Send to

Choose Destination
Cancer Metastasis Rev. 2015 Mar;34(1):115-28. doi: 10.1007/s10555-014-9542-0.

Immunotherapy of melanoma: present options and future promises.

Author information

Department of Dermatology and Skin Science, University of British Columbia, Research Pavilion, 828 West, 10th Avenue, Vancouver, BC, V5Z 1L8, Canada,


Metastatic melanoma is notorious for its immune evasion and resistance to conventional chemotherapy. The recent success of ipilimumab, a human monoclonal antibody against cytotoxic T-lymphocyte-associated antigen 4 (CTLA-4), in increasing the median survival time and stabilizing the disease progression renewed, hopes in treatment for melanoma. Currently, ipilimumab and high-dose interleukin-2 (IL-2; Aldesleukin) are approved as monotherapies for the treatment of patients with unresectable advanced melanoma, and pegylated interferon-α2b (p-IFN-α2b) is approved as an adjuvant for the treatment of patients with surgically resected high-risk melanoma. The present review describes the currently approved immune-modulators and the promising immune-based interventions that are currently in clinical trials. We present the four commonly used strategies to boost immune responses against the tumors; monoclonal antibodies, cytokines, cancer vaccines, and adoptive T cell transfer. The corresponding lists of ongoing clinical trials include details of the trial phase, target patients, intervention details, status of the study, and expected date of completion. Further, our review discusses the challenges faced by immunotherapy and the various strategies adopted to overcome them.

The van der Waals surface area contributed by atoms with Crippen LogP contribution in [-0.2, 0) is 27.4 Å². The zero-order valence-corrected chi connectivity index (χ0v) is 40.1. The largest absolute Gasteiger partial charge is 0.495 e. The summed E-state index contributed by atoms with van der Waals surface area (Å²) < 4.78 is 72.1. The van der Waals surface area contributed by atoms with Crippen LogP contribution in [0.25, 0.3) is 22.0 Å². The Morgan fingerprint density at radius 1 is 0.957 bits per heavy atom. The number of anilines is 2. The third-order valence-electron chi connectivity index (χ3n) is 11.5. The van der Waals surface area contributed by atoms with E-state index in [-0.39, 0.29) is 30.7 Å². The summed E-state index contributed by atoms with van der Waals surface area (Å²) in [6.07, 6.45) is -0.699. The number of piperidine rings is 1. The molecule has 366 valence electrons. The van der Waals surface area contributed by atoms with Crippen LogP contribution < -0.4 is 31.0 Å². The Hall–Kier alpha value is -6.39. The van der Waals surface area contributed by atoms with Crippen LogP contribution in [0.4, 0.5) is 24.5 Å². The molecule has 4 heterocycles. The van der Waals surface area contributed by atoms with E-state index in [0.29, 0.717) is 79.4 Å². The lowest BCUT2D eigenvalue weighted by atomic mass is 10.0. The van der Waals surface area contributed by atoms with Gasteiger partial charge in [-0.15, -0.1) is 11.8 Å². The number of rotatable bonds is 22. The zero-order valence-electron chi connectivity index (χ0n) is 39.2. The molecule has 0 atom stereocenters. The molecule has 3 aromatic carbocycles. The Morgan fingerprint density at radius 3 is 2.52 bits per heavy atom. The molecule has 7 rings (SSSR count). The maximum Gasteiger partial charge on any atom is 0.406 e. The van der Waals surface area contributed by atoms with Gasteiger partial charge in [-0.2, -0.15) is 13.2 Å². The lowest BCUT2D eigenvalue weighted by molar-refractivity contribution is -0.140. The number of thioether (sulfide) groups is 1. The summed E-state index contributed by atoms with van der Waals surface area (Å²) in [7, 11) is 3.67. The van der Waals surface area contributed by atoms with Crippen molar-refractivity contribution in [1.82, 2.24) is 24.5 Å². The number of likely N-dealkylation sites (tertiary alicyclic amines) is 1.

[Indexed for MEDLINE]

Supplemental Content

Full text links

Icon for Springer
Loading ...
Support Center